A French newspaper has reproduced a set of Danish caricatures depicting the Prophet Muhammad that have caused outrage in the Muslim world.
The cartoons have already sparked protest across the Arab world
France Soir said it had published the cartoons to show that "religious dogma" had no place in a secular society.
Their publication in Denmark has led to protests in several Arab nations.
Responding to France Soir's move, the French government said it supported press freedom - but added that beliefs and religions must be respected.
Islamic tradition bans depictions of the Prophet Muhammad or Allah.
Under the headline "Yes, we have the right to caricature God", France Soir ran a front page cartoon of Buddhist, Jewish, Muslim and Christian gods floating on a cloud.
It shows the Christian deity saying: "Don't complain, Muhammad, we've all been caricatured here."
The full set of Danish drawings, some of which depict the Prophet Muhammad as a terrorist, were printed on the inside pages.
The paper said it had decided to republish them "because no religious dogma can impose itself on a democratic and secular society".
The global controversy the cartoons have provoked "has done nothing to maintain balance and mutual limits in democracy, respect of religious beliefs and freedom of expression", it added.
1 Feb: French paper Paris Soir reprints the cartoons
31 Jan: Danish paper apologises
30 Jan: Gunmen raid EU's Gaza office (pictured)
29 Jan: Libya says it will close its embassy in Denmark
28 Jan: Danish company Arla places advertisements in Mid-East newspapers trying to stop a boycott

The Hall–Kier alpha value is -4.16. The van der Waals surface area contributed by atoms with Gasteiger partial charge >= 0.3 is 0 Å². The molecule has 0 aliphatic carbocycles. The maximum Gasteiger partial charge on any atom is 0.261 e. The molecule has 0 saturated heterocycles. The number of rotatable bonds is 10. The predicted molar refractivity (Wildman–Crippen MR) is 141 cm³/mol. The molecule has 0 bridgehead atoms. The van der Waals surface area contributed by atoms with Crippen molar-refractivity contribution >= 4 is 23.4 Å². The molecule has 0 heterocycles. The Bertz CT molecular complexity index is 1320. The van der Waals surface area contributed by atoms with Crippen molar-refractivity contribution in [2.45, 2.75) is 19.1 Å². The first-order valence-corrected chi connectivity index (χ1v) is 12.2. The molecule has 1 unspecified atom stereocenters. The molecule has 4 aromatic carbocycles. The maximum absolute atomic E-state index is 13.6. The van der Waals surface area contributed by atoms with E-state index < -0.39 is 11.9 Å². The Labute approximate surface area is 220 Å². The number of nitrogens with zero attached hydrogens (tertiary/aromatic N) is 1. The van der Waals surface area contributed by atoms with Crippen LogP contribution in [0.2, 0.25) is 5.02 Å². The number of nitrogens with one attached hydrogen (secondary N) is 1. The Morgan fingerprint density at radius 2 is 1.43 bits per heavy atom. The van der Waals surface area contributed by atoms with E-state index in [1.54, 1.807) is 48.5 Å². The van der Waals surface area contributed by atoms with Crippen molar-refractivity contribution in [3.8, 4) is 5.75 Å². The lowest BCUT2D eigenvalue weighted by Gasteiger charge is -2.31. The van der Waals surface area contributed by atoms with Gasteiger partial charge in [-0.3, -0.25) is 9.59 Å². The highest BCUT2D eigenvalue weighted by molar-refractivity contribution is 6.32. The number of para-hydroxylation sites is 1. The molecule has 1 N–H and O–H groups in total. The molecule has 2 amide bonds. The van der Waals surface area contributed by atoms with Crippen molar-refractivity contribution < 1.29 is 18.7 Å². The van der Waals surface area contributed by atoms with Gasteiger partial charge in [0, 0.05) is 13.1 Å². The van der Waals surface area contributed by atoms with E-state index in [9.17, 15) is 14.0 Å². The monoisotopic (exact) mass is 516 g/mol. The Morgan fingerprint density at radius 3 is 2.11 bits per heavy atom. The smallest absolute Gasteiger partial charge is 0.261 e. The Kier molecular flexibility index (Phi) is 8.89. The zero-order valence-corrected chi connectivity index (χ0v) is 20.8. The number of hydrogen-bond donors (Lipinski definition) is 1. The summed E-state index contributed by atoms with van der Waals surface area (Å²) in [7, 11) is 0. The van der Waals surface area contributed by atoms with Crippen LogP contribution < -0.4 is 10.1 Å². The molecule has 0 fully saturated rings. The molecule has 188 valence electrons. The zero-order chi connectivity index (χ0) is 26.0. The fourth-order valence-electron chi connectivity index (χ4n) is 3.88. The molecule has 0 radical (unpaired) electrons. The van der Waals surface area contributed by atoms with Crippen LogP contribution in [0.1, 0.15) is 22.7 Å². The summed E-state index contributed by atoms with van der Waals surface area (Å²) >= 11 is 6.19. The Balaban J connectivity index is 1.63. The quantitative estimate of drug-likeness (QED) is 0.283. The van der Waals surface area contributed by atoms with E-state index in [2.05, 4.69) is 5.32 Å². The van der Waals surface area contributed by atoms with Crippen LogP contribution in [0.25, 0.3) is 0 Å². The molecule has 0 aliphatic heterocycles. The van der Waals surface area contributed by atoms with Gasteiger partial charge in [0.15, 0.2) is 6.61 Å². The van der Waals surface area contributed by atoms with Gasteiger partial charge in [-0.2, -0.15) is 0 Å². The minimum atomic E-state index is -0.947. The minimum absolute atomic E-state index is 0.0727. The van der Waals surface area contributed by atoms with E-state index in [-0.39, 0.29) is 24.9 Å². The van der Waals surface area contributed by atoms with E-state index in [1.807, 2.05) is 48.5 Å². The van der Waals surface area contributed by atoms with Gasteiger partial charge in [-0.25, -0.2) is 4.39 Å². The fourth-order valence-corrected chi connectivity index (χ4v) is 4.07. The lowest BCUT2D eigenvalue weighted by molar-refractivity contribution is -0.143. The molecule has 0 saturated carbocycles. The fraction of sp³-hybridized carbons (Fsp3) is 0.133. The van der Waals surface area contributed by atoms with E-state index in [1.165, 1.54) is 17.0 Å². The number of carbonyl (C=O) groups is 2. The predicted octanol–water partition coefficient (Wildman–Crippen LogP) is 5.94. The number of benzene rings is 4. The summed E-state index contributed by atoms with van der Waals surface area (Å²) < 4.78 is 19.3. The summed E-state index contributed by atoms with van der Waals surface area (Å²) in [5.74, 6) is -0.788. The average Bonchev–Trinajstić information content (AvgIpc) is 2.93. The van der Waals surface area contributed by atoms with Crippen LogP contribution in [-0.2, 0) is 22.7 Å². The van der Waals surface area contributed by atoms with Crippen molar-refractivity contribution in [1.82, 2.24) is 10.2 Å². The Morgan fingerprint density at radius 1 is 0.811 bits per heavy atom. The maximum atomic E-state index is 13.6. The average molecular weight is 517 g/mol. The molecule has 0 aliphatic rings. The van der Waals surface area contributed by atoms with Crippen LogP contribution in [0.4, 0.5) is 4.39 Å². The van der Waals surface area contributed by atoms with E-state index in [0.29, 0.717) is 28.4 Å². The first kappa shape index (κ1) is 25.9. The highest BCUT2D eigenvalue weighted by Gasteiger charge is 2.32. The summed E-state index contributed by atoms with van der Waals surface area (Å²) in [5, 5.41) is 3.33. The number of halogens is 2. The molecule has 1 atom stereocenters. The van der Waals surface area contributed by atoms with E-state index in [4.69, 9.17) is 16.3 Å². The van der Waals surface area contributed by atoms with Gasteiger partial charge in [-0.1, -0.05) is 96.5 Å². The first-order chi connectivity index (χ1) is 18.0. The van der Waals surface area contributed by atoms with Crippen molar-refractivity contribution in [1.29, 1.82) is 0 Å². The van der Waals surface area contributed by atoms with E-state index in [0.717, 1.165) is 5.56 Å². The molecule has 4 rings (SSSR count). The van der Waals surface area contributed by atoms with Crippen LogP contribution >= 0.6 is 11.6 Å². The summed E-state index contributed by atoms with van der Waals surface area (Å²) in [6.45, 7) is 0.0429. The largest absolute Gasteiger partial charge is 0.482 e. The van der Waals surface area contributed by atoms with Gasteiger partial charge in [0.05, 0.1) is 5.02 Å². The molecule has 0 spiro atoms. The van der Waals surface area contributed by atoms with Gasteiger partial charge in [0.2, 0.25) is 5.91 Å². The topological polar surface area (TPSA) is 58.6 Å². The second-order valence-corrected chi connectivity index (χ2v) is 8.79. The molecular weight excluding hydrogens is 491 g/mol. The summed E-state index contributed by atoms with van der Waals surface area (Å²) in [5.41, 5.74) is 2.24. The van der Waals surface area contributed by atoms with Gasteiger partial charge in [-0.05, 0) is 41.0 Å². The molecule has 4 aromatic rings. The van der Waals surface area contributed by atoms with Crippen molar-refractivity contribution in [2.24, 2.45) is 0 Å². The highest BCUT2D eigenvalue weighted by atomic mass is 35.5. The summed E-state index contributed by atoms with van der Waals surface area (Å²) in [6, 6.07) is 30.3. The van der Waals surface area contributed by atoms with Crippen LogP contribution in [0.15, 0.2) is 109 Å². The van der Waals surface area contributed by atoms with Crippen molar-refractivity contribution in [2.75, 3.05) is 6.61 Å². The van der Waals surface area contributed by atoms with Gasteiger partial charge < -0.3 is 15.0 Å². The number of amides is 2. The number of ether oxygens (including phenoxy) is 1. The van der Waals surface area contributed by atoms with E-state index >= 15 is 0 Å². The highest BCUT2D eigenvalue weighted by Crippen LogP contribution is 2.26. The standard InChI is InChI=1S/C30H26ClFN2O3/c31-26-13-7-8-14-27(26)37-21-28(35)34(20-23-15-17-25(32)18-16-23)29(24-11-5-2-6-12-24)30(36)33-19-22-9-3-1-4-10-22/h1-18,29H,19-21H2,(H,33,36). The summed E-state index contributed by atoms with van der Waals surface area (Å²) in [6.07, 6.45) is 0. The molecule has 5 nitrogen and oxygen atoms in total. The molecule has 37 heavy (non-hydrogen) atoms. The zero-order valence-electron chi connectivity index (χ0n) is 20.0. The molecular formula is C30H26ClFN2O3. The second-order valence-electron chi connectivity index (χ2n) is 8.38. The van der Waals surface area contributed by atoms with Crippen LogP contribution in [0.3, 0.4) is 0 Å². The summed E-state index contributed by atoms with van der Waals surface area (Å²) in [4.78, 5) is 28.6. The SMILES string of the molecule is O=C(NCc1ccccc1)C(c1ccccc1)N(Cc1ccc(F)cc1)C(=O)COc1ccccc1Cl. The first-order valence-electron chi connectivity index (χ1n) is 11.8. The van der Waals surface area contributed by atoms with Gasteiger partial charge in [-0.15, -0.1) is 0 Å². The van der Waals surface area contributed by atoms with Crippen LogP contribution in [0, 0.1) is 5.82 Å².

26 Jan: Saudi Arabia recalls its ambassador
20 Jan: Muslim ambassadors in Denmark complain to Danish PM
In a statement, the French foreign ministry said the decision to publish the pictures was the sole responsibility of France Soir.
The French authorities supported the principle of press freedom, the statement said, adding that that freedom must be exercised "in a spirit of tolerance and with respect for beliefs and religions".
The offices of the Danish newspaper that first published the caricatures, Jyllands-Posten, had to be evacuated on Tuesday because of a bomb threat.
The paper had apologised a day earlier for causing offence to Muslims, although it maintained it was legal under Danish law to print them.
Ministers from 17 Arab countries on Tuesday urged Denmark's government to punish Jyllands-Posten for what they described as an "offence to Islam".
Danish Prime Minister Anders Fogh Rasmussen welcomed the paper's apology but defended the freedom of the press.
The images' publication in Denmark has provoked diplomatic sanctions and threats from Islamic militants across the Muslim world.
Thousands of Palestinians demonstrated this week in the Gaza Strip, burning Danish flags and portraits of the Danish prime minister.
Saudi Arabia has recalled its ambassador to Denmark, while Libya said it was closing its embassy in Copenhagen and Iraq summoned the Danish envoy to condemn the cartoons.